Note: For the next few weeks here at Hot Dog Of The Week we will be highlighting some of the best dogs from the 7th Annual New Jersey Hot Dog Tour. Enjoy!


[Original artwork and photographs: Hawk Krall]

Once you've been to more than a few hot dog stands across the country, you start to notice some common mythology. First, the legend of a lone Greek ancestor that crossed the Atlantic somewhere around 1915 with nothing but a pair of pants and a crumpled chili recipe who opened his hot dog stand with fifty cents after a trip to Coney Island. Maybe close to the truth for some of these century-old hot dog stands, but they can't all be "the original."

Second, they'll claim to have hot dogs that are specially made from a secret recipe, but they often don't reveal what company is specially making them. In most cases this is completely false. Sure, meat packers produce franks that you won't find in grocery stores, but they are usually available to any food service vendor with money to spend.

But Galloping Hill Inn may be one of the few places that really does use a "specially made dog" at least according to John Fox (aka hotdoglover), New Jersey hot dog expert and co-organizer of the New Jersey hot dog tour I went on.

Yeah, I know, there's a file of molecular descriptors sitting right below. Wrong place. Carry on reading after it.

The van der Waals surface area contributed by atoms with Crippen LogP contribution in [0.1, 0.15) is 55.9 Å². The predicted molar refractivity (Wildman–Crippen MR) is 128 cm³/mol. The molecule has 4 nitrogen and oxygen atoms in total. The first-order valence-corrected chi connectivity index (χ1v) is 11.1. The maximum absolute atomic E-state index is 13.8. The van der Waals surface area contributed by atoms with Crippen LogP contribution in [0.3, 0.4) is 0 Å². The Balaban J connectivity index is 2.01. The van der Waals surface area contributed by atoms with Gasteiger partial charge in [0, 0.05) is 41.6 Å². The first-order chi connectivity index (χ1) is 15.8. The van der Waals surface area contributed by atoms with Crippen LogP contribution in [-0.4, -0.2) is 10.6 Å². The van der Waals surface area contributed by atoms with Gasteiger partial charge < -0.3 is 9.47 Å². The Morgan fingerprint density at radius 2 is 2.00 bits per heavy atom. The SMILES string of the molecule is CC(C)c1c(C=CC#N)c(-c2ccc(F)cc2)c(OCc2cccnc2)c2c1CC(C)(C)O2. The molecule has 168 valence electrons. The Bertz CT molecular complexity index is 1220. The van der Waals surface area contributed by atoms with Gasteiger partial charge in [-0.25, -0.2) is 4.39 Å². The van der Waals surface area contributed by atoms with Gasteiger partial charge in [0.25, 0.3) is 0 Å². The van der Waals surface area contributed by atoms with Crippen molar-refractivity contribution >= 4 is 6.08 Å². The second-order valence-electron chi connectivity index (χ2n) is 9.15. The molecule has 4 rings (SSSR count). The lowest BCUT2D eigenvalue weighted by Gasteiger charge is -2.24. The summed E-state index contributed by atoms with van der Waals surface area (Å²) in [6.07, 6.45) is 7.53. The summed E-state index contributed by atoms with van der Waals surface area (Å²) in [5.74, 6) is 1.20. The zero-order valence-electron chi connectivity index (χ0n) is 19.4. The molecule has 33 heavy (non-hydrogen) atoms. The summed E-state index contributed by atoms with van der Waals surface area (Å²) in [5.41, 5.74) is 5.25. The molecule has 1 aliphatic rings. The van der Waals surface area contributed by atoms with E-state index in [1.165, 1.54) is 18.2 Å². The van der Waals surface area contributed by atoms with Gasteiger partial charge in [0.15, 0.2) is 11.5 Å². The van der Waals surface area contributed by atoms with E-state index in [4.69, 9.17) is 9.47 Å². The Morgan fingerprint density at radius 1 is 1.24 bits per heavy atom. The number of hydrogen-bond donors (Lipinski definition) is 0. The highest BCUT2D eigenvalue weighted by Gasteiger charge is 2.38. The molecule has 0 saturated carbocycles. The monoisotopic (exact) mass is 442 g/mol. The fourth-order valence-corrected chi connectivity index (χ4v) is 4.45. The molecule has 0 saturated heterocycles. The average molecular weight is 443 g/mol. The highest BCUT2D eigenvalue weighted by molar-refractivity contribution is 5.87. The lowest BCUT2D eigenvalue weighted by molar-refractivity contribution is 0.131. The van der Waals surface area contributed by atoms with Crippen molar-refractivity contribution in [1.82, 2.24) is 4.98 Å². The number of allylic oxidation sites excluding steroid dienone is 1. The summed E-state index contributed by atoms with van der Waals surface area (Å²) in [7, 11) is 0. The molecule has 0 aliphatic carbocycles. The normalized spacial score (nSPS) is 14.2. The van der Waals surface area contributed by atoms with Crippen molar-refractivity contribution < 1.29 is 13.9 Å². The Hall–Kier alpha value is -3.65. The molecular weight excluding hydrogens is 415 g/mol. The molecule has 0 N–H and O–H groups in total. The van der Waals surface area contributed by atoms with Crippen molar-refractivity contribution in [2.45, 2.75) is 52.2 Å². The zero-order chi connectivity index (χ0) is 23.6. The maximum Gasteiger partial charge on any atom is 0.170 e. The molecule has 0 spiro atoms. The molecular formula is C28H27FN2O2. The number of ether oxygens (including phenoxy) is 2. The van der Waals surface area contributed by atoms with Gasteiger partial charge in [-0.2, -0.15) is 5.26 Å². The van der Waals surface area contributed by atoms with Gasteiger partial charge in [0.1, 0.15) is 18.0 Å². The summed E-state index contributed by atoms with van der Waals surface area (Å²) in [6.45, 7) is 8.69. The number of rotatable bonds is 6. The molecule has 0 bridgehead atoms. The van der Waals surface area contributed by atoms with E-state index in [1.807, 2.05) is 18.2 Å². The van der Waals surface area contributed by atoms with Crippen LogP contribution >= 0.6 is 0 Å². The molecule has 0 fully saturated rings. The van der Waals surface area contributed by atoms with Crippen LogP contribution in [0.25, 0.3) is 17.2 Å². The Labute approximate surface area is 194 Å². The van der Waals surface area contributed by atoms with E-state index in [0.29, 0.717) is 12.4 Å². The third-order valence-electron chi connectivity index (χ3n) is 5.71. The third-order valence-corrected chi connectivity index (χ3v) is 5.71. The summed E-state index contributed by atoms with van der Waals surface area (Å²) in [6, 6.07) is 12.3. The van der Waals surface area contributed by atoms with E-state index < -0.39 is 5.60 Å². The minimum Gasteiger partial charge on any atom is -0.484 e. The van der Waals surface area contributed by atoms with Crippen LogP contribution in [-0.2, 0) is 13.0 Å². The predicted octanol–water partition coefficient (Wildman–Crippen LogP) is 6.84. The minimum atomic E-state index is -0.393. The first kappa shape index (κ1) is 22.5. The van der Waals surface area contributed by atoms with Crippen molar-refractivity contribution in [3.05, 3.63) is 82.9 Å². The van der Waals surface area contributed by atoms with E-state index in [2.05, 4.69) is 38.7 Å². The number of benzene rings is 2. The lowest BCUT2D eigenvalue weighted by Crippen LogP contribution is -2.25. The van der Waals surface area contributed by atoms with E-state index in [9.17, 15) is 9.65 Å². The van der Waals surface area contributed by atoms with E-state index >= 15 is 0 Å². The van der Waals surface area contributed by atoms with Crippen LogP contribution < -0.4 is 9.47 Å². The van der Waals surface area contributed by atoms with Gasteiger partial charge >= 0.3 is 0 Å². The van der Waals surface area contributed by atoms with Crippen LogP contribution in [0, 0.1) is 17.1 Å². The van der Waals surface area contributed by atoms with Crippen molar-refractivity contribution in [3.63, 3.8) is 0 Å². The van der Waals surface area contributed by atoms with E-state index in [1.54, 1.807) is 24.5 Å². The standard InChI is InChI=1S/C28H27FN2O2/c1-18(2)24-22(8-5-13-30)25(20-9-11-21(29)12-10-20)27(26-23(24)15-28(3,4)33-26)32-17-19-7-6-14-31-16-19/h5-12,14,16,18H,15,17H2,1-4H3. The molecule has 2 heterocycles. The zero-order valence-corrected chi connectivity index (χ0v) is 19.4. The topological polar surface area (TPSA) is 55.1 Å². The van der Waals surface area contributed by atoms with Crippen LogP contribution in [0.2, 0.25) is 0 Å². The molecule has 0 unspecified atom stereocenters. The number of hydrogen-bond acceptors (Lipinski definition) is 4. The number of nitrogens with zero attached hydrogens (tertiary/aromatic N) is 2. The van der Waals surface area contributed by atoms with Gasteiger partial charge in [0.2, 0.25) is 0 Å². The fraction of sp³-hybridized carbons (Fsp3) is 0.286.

Galloping Hill originally served pork and beef wieners made by nearby Gaiser's Deli. When the business changed hands in the 1980s, they stopped making traditional German wieners, and supposedly the owners of Galloping Hill got a hold of the recipe, which they sent off to Connecticut meat packer Grote & Weigel who still custom-makes these old-fashioned, natural casing dogs just for Galloping Hill.

Truth or legend, these things are seriously delicious. Grilled but not charred, the dogs are mildly spiced and have a killer snap. The chili was mild and didn't mask the flavor of the dog, although the amount of onions on there was a bit overwhelming. The homemade relish was great, closer to hot hoagie relish than anything I've had on a hot dog. The only thing I didn't like, which seemed to be the consensus of most tour-goers, were those massive rolls.


Too much bread is a common complaint from hot dog aficionados faced with gourmet or "mega" dogs that are often served on giant hoagie rolls, broiche loaves, or baguettes. I have to agree. I can see the purpose of elevating a single hot dog from a snack to an entire meal, and making more room for toppings, but for me it always throws off the bread-to-wiener-to-garnish ratio. Of course the balance problem can easily be solved by ordering their popular "double dog," two dogs on one bun.

Regardless of the bread controversy, these were hands-down some of the best dogs of the New Jersey tour, and apparently one of Jersey's favorites. They sell hundreds, sometimes thousands of these things a day. And Galloping Hill is much more than just hot dogs. Eat outside at the picnic tables or inside for a full-service menu of burgers, cheese steaks, other entrees, and beer.

Galloping Hill Inn

325 Chestnut Street, Union NJ 07083 (map)

Hawk Krall is a Philadelphia-based illustrator who has a serious thing for hot dogs. Dig his dog drawings? Many of the illustrations he has created for Hot Dog of the Week are available for sale:

More Hot Diggity Dogs



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